A European Union arms embargo clamped on China in 1989 following the Tiananmen crackdown could be lifted in early 2011, Brussels sources told France's Le Figaro daily.
The lifting of the embargo on all lethal weapons "could happen very quickly," a source close to EU foreign policy chief Catherine Ashton told the paper.
An EU diplomat in Brussels refused to confirm the claim, but acknowledged that Ashton recommended as much in a report presented at a December 16-17 summit to the bloc's 27 national leaders.
Ashton's report described the embargo as "a major impediment" to Europe-China security and foreign policy cooperation.
"The EU should assess its practical implication and design a way forward," it concluded.
Lifting the embargo would nevertheless require unanimity across EU member states.
Spain recently tried to persuade opponents to lift the embargo, and the issue can be expected to come up again in mid-January when EU foreign ministers' hold informal talks in Hungary.
"We will look into this," said the diplomat.
The issue has re-emerged following talks between China and the EU in Beijing focused on economic and trade cooperation, at which China indicated it would support heavily indebted eurozone economies struggling to raise finance on open markets at affordable interest rates.
An EU official insisted there was "nothing of an exchange or negotiation whatsoever" involving the arms embargo, stressing that there "nothing given in exchange for that support."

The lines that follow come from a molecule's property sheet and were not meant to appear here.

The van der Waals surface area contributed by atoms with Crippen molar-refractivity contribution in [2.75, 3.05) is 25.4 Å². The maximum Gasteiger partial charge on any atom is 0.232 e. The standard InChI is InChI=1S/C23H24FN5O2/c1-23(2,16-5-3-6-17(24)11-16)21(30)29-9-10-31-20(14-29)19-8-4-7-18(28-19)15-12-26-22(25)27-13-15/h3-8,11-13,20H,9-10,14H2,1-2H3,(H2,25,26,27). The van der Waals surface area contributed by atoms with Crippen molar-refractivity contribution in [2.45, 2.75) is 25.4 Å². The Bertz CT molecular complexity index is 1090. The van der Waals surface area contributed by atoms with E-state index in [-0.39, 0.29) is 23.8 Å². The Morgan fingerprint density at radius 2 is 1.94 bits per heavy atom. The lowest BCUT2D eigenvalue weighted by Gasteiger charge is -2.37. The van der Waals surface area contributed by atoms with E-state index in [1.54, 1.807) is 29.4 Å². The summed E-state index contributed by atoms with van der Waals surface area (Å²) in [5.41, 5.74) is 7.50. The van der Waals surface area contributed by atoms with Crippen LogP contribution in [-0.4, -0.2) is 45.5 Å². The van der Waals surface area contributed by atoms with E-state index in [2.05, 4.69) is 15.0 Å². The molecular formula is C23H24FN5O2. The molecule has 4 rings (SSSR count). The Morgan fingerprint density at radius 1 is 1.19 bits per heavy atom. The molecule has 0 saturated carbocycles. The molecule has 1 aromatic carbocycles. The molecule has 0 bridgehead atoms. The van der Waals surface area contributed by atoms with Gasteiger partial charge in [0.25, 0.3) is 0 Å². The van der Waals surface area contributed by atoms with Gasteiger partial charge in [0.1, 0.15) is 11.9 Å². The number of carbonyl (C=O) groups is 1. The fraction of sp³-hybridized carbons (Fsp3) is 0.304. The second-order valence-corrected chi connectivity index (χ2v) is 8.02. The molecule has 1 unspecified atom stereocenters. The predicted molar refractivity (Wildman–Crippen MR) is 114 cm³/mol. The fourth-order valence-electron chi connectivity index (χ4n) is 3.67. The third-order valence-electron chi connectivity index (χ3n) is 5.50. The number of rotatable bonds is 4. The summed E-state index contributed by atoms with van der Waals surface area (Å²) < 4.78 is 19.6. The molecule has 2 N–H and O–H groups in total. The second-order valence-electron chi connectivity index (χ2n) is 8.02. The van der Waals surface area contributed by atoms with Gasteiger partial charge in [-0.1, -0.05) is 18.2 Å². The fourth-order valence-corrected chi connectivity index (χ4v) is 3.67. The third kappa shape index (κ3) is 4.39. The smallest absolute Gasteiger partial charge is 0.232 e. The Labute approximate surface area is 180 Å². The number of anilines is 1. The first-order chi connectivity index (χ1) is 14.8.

Chinese ambassador Song Zhe recently said "it doesn't make any sense to maintain the embargo," arguing that "we will develop our own arms even faster" and claiming that arms companies in Europe "are losing out."
Europe was divided on the issue when it was discussed at a meeting of foreign ministers in September, with some mooting the idea of a conditional lifting of the embargo.
Conditions included improved ties with Taiwan, an amnesty for arrests linked to the Tiananmen crackdown, and a calendar for the ratification of the convention on civil and political rights.
The Figaro said that the Netherlands, Britain and, to a lesser extent, Germany, had each lowered their opposition to lifting the embargo.
But another diplomatic source said Britain in particular remained set against alongside the US and Japan.
Chinese troops and tanks ended weeks of pro-democracy protests in Beijing central Tiananmen Square on June 4, 1989, killing hundreds if not thousands of demonstrators.